When your teenager enters high school, his or her social landscape changes dramatically. During elementary school your child related to most of his or her classmates on a one-to-one basis. Now your child must contend with the group dynamics of class cliques and subgroups. As a result, s/he may be confronted with any or all of the following challenges:
1. Social standing. Your child has a group of friends. They study, shop, play sports and mostly just "hang out" together. Your child identifies with this group and is identified as a member of this group by the rest of the class. All of that is positive. A major source of stress for your child, however, is that your child sees him/herself near the bottom of the hierarchy of the group. His/her suggestions or jokes are ignored or even disparaged by the other members, which drastically undermines his/her self esteem.2. Social rejection. Your child was included among a group of friends. Recently, however, your child has been shunned by the group. This may have occurred suddenly because of a particular episode, or gradually, over time. The rejection may have been communicated directly ("We don't want you to come") or more subtly by leaving your child out of the communication loop. 3. Social isolation. Your child never managed to break into any group in the class. S/he does not feel accepted in any group and feels too shy and/or inadequate to work his/her way into any of the cliques in class. 4. Social rivalry. Your child is well established in a sub group within the class. His/her membership in that social circle is not threatened or challenged in any way. The problem is that your child feels at a distinct disadvantage at school because s/he belongs to a low status clique. "It's no big deal to be part of my group because everyone considers us the losers! I'm even embarrassed to be associated with the other kids I'm friendly with."
If your child is experiencing any one of these problems, s/he is probably having a very difficult time focusing on school work in class or at home. (S)he is likely to be quite unhappy and may even be depressed. Consequently, your child could become school avoidant, looking for excuses and opportunities to stay home.
WHAT PARENTS CANNOT DO
In spite of how much you would like to help your children navigate the choppy seas of high school social pressures, you must keep in mind that you cannot make friends for them.
When I was in fourth grade, Mr. Fried walked onto my school bus before it headed home and made the following announcement: "Good afternoon, children. My name is Mr. Fried and this is my son, Josh. He just entered the second grade today and from now on, he will be going on this bus. I hope you will all become his friends. Thank you."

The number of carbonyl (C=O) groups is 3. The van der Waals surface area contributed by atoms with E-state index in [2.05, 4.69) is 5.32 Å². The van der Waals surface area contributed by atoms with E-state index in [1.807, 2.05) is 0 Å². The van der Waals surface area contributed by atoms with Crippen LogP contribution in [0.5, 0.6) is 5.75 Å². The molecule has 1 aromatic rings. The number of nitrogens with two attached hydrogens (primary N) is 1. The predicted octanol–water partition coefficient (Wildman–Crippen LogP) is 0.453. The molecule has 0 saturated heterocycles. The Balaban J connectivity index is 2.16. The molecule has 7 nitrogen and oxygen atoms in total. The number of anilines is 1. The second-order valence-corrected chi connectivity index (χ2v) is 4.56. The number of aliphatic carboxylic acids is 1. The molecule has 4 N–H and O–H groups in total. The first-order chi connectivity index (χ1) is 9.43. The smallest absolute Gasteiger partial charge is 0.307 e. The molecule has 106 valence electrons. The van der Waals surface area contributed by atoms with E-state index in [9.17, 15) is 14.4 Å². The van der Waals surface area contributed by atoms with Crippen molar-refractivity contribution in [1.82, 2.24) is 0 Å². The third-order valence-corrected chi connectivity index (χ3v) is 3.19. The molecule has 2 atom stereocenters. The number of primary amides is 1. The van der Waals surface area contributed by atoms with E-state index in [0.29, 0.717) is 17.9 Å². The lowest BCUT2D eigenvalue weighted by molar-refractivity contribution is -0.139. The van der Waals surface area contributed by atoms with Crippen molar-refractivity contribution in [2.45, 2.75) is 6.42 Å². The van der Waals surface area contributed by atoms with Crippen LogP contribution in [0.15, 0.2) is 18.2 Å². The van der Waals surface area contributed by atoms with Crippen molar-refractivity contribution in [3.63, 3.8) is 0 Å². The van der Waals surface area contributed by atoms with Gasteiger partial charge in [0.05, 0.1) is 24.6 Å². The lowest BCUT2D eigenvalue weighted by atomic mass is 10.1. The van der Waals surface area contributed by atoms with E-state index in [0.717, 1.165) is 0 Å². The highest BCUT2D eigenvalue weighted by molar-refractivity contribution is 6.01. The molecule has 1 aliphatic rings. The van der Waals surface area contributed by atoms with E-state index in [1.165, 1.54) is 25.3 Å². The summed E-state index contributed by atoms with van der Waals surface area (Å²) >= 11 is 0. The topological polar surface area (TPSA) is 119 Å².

Imagine if this happened to Josh when he was in eleventh grade. Mortifying!
WHAT PARENTS CAN DO
There are some important steps parents can take to help their children cope with the stress and anxiety generated by high school social pressure.1. Validate your child's feelings. Parents sometimes think their job is to downplay all of their children's worries and fears. This is a huge mistake. If you minimize your child's concerns about his/her social standing among his/her friends, for example, you will be dealing a body blow to his/her self esteem.
Acknowledge the seriousness of your child's concern. "It must be hard to go to school every day, when you feel so unpopular." This will help your child feel understood and not so alone.2. Help your child to see the larger picture by focusing on his/her social successes and strengths. "Didn't you tell me everyone liked the funny story you told them yesterday during lunch?" 3. Encourage your child to think proactively. "Let's talk about what you think you could do that might improve the situation. Why don't we make a plan of action, just for this week, and then we'll see how it works out?" 4. Help your child set realistic goals. If your child feels discouraged because s/he is not as popular as the wealthier, more attractive, outgoing and athletic members of the class, s/he needs to adjust his/her standards. We shouldn't need to be liked or admired by everyone in order to feel happy and content with ourselves. And our self satisfaction should be more a function of our own self esteem rather than the opinions of others. 5. Universalize the pain and suffering. Let your children know that they are not alone in their misery. Other members of the class may be secretly complaining to their parents, too, right now about the social pressures at school. But even if they are not, these are struggles which we all need to deal with in our lives. Sharing some of your own ordeals, for example, can be quite soothing to the ears of your teenage children.
A LESSON FOR LIFE
The most profound lesson about teenage social pressures I learned at the end of twelfth grade. Throughout high school, I and my two close friends had commiserated with each other about our being left out of the various cliques in our class. Then, one day in June of my senior year, I was having a casual conversation with a classmate about the social dynamics of our grade.
"Yeah, and you and your two buddies never let anyone else into your clique!" he said with a mixture of resentment and resignation.
I was completely blown away. He thought we were a clique? Just the idea was mind boggling! For four years my two friends and I had thought of ourselves as outsiders. And here was someone confessing that he had viewed the three of us as insiders. My social standing in the class, therefore, was not nearly as low as I had perceived it to be. Even now, as I recollect that scene from long ago, I still shudder with the shock of that original revelation.